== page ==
« Boston Python puzzles
The crowds have been gathering here for hours in the tiny town of Collatz, Pennsylvania. The loud speaker fires up and the mayor finally kicks off the event. "Welcome to the 78th annual Collatz Dash!"
Every March 4th, the people of Collatz run a foot race down Conway Street, the main drag in the center of town. This year, there are 100 people racing, one of each age from 4 to 103. (Grandpa Thwaites turned 103 this winter and can still hobble along with a cane.) Everyone who isn't in the race bets on the race. (It's the one and only legal gambling event, so everyone goes nuts.)
The finish line in front of the Town Hall is marked in chalk with a big numeral "1". The numbers increase all along the race course heading north out of town, showing the distance to the finish line in yards.
"Everybody take your mark!" bellows the mayor.
There is no fixed start line. Instead, each runner walks away from the finish line to a distance equal to their age. So the 18 year-old walks out to the 18-yard line, the 36 year-old goes to the 36-yard line, and so on until grandpa Thwaites finally hobbles out to the 103-yard line.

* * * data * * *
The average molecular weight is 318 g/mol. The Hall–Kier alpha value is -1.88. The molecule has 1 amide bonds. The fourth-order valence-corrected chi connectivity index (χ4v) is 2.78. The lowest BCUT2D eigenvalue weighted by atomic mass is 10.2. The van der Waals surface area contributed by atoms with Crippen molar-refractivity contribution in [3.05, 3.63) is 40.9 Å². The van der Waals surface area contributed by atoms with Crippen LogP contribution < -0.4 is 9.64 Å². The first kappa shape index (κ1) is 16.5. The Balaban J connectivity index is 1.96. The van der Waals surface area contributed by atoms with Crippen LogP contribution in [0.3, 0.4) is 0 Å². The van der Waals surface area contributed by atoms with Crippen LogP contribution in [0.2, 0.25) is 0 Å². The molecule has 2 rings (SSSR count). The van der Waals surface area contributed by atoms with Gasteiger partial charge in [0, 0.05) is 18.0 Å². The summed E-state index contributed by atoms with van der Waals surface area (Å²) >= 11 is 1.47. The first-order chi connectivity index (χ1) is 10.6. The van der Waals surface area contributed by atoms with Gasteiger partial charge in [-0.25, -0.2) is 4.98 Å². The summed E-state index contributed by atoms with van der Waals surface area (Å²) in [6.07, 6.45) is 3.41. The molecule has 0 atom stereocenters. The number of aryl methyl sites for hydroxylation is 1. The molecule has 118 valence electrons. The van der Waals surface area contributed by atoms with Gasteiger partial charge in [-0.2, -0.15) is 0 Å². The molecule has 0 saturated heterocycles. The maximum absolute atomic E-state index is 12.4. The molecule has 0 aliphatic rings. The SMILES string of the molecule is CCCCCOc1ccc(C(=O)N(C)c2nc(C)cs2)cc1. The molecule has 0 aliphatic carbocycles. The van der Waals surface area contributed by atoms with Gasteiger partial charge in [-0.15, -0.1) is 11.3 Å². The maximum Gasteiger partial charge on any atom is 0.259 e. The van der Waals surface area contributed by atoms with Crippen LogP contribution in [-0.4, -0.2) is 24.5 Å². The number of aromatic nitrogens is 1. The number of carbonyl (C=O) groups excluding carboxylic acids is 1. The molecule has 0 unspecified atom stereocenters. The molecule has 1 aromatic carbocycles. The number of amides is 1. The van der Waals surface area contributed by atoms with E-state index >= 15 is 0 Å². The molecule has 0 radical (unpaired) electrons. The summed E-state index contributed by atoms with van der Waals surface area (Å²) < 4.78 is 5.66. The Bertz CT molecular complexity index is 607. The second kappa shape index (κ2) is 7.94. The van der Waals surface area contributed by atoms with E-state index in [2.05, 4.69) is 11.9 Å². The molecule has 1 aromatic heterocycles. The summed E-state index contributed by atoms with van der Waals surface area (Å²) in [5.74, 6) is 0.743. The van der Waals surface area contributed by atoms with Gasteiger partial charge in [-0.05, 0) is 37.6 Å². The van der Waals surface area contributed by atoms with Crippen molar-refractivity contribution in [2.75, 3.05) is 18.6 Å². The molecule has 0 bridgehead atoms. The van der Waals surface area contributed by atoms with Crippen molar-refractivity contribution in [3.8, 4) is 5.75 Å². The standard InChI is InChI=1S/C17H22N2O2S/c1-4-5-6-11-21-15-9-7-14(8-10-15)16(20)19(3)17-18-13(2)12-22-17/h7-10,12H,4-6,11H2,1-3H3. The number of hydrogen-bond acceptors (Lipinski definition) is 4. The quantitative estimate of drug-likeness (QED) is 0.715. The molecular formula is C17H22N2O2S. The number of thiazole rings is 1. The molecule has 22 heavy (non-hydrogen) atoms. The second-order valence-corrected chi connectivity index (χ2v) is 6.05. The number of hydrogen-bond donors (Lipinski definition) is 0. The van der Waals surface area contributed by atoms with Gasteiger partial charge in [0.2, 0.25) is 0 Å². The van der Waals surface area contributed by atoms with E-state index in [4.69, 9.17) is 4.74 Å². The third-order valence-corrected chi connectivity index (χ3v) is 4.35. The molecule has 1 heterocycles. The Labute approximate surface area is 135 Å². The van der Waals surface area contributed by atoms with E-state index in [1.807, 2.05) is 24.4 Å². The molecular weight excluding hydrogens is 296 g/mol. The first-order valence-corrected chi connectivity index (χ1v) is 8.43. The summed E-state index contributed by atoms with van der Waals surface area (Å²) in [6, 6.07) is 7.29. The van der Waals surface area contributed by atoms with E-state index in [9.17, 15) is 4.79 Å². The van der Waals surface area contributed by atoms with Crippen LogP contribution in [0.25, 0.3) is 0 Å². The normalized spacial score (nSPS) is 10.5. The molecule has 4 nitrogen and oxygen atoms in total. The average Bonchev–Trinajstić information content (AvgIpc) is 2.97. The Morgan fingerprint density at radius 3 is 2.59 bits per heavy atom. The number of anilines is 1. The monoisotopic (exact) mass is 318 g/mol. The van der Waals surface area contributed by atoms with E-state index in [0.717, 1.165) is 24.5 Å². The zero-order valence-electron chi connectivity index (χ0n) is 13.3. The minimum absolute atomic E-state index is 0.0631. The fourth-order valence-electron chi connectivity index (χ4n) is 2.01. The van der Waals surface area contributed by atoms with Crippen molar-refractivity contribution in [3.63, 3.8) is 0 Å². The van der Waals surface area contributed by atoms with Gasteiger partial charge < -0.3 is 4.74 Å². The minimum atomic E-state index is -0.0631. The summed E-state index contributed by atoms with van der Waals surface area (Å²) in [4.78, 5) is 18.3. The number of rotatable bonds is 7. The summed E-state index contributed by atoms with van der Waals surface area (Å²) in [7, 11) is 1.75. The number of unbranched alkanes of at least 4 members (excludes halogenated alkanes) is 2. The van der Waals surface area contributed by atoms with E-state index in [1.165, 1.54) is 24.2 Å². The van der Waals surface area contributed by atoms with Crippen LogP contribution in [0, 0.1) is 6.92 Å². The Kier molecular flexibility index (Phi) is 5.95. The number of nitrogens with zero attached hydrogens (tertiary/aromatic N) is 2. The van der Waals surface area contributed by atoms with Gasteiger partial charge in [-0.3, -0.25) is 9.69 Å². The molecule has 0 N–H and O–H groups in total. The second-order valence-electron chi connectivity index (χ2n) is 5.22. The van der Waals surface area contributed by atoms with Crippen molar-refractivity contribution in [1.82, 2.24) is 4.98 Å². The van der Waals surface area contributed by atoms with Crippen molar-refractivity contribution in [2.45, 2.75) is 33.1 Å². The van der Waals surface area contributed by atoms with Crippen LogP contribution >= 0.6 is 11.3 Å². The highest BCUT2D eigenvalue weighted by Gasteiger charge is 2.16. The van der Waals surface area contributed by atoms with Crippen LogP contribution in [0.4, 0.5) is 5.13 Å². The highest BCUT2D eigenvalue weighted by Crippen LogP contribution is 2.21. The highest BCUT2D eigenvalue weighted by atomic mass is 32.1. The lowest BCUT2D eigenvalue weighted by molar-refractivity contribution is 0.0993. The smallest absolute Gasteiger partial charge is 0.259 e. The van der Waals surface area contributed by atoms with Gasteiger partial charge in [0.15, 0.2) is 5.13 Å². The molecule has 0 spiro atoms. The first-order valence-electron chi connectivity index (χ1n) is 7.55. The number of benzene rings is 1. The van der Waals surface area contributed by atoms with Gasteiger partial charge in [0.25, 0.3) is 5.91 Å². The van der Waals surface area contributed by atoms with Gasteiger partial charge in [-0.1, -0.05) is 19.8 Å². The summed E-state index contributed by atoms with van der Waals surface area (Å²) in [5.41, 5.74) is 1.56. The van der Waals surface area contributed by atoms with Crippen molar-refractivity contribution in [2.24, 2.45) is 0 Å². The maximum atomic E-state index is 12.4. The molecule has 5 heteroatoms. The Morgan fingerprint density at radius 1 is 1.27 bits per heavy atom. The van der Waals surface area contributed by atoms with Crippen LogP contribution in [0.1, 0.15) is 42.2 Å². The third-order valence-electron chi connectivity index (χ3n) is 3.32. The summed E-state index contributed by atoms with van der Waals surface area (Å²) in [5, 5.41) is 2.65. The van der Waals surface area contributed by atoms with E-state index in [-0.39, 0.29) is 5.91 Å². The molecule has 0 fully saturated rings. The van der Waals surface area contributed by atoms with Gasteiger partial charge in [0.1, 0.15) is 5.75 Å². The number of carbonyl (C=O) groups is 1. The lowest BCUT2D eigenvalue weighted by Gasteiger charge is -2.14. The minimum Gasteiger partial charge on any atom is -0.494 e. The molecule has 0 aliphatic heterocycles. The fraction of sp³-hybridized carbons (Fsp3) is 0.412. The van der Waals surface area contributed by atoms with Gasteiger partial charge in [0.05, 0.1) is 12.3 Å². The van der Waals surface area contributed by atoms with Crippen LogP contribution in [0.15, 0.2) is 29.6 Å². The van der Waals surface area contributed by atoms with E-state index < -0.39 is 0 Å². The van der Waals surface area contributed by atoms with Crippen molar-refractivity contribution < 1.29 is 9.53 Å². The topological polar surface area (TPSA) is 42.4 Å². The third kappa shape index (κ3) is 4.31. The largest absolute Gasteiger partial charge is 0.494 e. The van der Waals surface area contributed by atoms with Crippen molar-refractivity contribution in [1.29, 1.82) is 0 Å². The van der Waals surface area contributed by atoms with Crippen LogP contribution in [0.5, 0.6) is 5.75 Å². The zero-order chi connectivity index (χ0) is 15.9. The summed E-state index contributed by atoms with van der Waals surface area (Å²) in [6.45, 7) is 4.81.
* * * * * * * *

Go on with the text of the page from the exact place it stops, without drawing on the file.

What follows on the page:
The gun fires and the race is on!
Of course, people in Collatz don't run straight to the finish line. They used to do it that way, but the winner was always a gloating 3 year-old. Instead, everyone now follows this algorithm in simultaneous turns:
The people of Collatz love betting on this race because it's so unpredictable!
For example, take a look at last year's nail-biter between Alexa (age 7) and Bob (age 17):
...while Carrie (age 8) mopped the floor with Darrin (age 18):
...and every once in a while, you get a surprising tie!
It's a tie!
You're only allowed to place bets on pairs of racers. The bigger the age gap between racers, the bigger the odds of the bet. I made a lot of money last year placing a bet that Bob would beat Alexa. The odds were 17:7, so I reaped $242.86 from my $100 bet!
But something tells me this race isn't as unpredictable as it seems...
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